Notice filing is a topic that often confuses people studying for the Series 63 Uniform Securities Agent State Law exam or the Series 65 Uniform Investment Adviser Law exam or the Series 66 Uniform Combined State Law exam. Some mistakenly assume that notice filing is the same as state registration. While there are some similarities, notice filing and state registration are different and the Series 63, Series 65 and Series 66 exams require that you understand the distinction.
So what is notice filing, and how does it work?
To understand the concept of a notice filing, it’s important to know a bit about the entities to which it applies: federal covered advisers and federal covered securities. First, let’s look at federal covered advisers. A federal covered adviser is an SEC-registered adviser that offers investment advice in exchange for compensation. Any adviser with assets under management of $110 million must register as a federal covered adviser.
When it comes to registration, advisers are not subject to double registration, meaning that an investment adviser registered with the SEC does not need to register with any state, and an adviser that is required to register with a state does not register with the SEC. For federal covered advisers, this makes life easier because a federal covered adviser only needs to go through the rigorous registration process one time. Instead of registering in a state, on Form ADV that it files with the SEC, a federal covered adviser lists any states in which it will either have an office or more than five retail clients in a twelve-month period. The SEC then gives notice to the administrator in any state noted on the adviser’s form ADV that the adviser intends to do business in that state. This is a notice filing: a simple heads-up to the state administrator that the advisor will be doing business in its state. Depending on the requirements of the given state, the adviser may be asked to file additional paperwork and pay a fee before offering advice to clients in the state. But, happy day, the adviser gets to skip the state registration process.
Now let’s discuss notice filing for federal covered securities. What is a federal covered security? Well, many of the securities that the average investor is likely to own are federal covered securities. For example, any security traded on an exchange like the NYSE or NASDAQ is a federal covered security. Additionally, securities issued by investment companies that are registered under the Investment Company Act of 1940, such as mutual funds and closed-end funds, are federal covered securities. A federal covered security must be registered with the SEC, but the issuing company is not required to register it with any state. Instead, the issuer must note on its registration statement any state in which it intends to sell the security. The SEC then notifies the administrator of each noted state of the issuer’s intention to sell in that state. Sound familiar? It should because this is also a notice filing: a simple shout-out by the SEC to the state administrator that the security will be sold in its state. Typically the issuer is then required to submit its SEC registration documents to the administrator and pay a filing fee, but, and this is a biggie, the issuer does not need to go through the demanding state registration process in order to sell its securities in the state.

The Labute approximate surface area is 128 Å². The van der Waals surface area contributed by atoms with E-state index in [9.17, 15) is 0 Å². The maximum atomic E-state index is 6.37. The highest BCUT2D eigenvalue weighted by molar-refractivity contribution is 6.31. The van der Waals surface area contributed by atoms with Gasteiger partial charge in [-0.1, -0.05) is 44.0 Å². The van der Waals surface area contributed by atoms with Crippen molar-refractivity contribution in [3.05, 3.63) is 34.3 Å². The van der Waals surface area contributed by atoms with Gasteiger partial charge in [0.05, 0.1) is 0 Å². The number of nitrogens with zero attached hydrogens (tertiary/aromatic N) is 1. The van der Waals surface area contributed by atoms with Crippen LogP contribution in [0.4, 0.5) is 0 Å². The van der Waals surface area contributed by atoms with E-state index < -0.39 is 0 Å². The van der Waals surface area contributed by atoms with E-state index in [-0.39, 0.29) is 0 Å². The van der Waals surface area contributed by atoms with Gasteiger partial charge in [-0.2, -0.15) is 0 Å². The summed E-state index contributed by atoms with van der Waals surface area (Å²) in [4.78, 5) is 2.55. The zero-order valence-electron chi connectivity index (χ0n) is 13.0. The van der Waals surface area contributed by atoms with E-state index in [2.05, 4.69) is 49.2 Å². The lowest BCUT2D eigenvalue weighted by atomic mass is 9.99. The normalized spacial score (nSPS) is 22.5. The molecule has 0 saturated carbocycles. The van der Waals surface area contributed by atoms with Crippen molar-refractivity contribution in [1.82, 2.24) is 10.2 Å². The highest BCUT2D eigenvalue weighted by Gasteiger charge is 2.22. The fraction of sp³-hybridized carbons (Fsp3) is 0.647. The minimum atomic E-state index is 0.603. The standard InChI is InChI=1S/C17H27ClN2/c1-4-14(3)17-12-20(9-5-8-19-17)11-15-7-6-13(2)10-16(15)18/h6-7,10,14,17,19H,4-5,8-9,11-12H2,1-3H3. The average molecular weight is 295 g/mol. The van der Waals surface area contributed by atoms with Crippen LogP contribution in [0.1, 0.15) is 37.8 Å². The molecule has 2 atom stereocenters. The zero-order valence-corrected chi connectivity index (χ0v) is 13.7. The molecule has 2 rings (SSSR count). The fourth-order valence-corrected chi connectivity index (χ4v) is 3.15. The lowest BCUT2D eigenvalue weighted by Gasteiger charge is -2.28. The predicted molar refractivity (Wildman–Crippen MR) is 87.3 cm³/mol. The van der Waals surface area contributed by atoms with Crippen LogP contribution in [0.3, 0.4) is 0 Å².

So it’s actually pretty simple. A federal covered security or adviser is registered once with the big boys at the SEC. After that, it’s all smooth sailing. No need for further registration, just a simple notice given to states in which the security will be sold or the adviser will offer investment advice.
Now that you’ve learned the difference between notice filing and state registration, let’s do a practice question to get you ready for the Series 63, Series 65 or Series 66 exam:
Spencer Investments is a federal covered investment adviser doing business in Oregon. The Administrator in Oregon requires a notice filing. Does this mean Spencer Investments must register in Oregon as well as with the SEC?
A. No. What it means is that Spencer needs to request that the SEC send the Oregon Administrator a copy of Spencer’s Form ADV, and Spencer needs to pay a notice filing fee to the Oregon Administrator.
B. Yes. Spencer does business in Oregon, so it must register in Oregon.
C. Spencer Investments does not have to register in Oregon but does need to fill out and file all the paperwork for registration so the Oregon Administrator is on “notice” regarding Spencer’s business in Oregon.
D. Yes. The Oregon requirements for registration may be more stringent than the SEC’s, so Spencer must comply with them to do business in Oregon.
Correct Answer: A.
No. What it means is that Spencer needs to request that the SEC send the Oregon Administrator a copy of Spencer’s Form ADV, and Spencer needs to pay Oregon a notice filing fee. A notice filing for an investment advisor is not a registration but means the registration papers Spencer Investments filed with the SEC are shared with the Oregon Administrator, and the Oregon Administrator receives a filing fee.